Ms. Rees said that, although it will take significant effort and some period of time, it is important to change the attitudes of people in Nevada about how to raise the children in this state by setting an example, personally and governmentally. Character development should be the goal. Reassessing our intolerances and prejudices, in light of new knowledge, is a difficult thing for everyone. We cannot expect students to change their behavior unless they see adults being successful at doing the same thing. When adults argue over turf issues, they cannot expect children to act differently or to learn collaboration skills.

Ms. Axleson pointed out that it will be critical to get the commission's message out clearly. Let the vision for the plan be easily communicated and concise.

Senator Wiener said that since the commission has a limited period of time in which to develop its model plan, members should review the materials supplied by Ms. Lovre to familiarize themselves with the checklists, components, and guidelines that have been used successfully (see Exhibit C). She asked staff to work on a draft plan, which may be revised during the next meeting of the commission, so that it can be presented to the Governor in a timely manner.

In conclusion, Ms. Lovre asked to be kept apprised of the commission's progress.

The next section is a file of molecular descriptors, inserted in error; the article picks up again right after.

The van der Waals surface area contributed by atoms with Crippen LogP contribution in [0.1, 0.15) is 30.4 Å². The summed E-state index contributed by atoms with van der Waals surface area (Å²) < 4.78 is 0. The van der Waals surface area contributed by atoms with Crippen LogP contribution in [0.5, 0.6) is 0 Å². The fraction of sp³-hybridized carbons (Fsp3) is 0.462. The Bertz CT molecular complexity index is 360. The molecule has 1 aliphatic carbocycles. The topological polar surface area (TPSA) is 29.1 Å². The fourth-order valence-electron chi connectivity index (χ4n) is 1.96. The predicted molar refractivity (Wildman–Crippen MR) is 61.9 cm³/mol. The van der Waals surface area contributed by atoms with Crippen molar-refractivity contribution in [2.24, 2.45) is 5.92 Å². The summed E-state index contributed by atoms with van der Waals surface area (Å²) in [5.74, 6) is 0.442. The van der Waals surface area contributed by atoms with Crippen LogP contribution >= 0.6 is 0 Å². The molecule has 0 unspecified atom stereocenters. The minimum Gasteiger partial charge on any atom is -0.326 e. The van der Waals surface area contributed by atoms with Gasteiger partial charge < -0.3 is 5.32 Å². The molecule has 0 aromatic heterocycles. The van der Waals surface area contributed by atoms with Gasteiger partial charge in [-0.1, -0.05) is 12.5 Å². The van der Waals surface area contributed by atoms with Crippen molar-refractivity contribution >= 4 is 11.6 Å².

No public testimony was offered.


There was no further discussion of this item.

Exhibit C is the "Attendance Record" for this meeting.


There being no further business to come before the commission, the meeting was adjourned at 4:40 p.m.

Respectfully submitted,

Linda Chandler Law

Senior Research Secretary

Juliann K. Jenson

Senior Research Analyst



Senator Valerie Wiener, Chair

Date:  ________________________


Exhibit A, includes copies of proprietary documents titled "State-wide School Catastrophic Events Response Teams" (A1), "Flow of Training" (A2), and "Command Post Staff 'Positions'" (A3), presented by Cheri Lovre, M.S., Crisis Management Institute (CMI), Salem, Oregon.

Exhibit B includes manuals that Ms. Lovre developed for CMI, titled "Crisis Resource Manual" (B1), "Catastrophic Events, Resource Manual" (B2), and "Catastrophic Events Resource Manual, SERT" (B3).

Exhibit C is the "Attendance Record" for this meeting.

Copies of the materials distributed in the meeting are on file in the Research Library of the Legislative Counsel Bureau, Carson City, Nevada. You may contact the library at (775) 684-6827.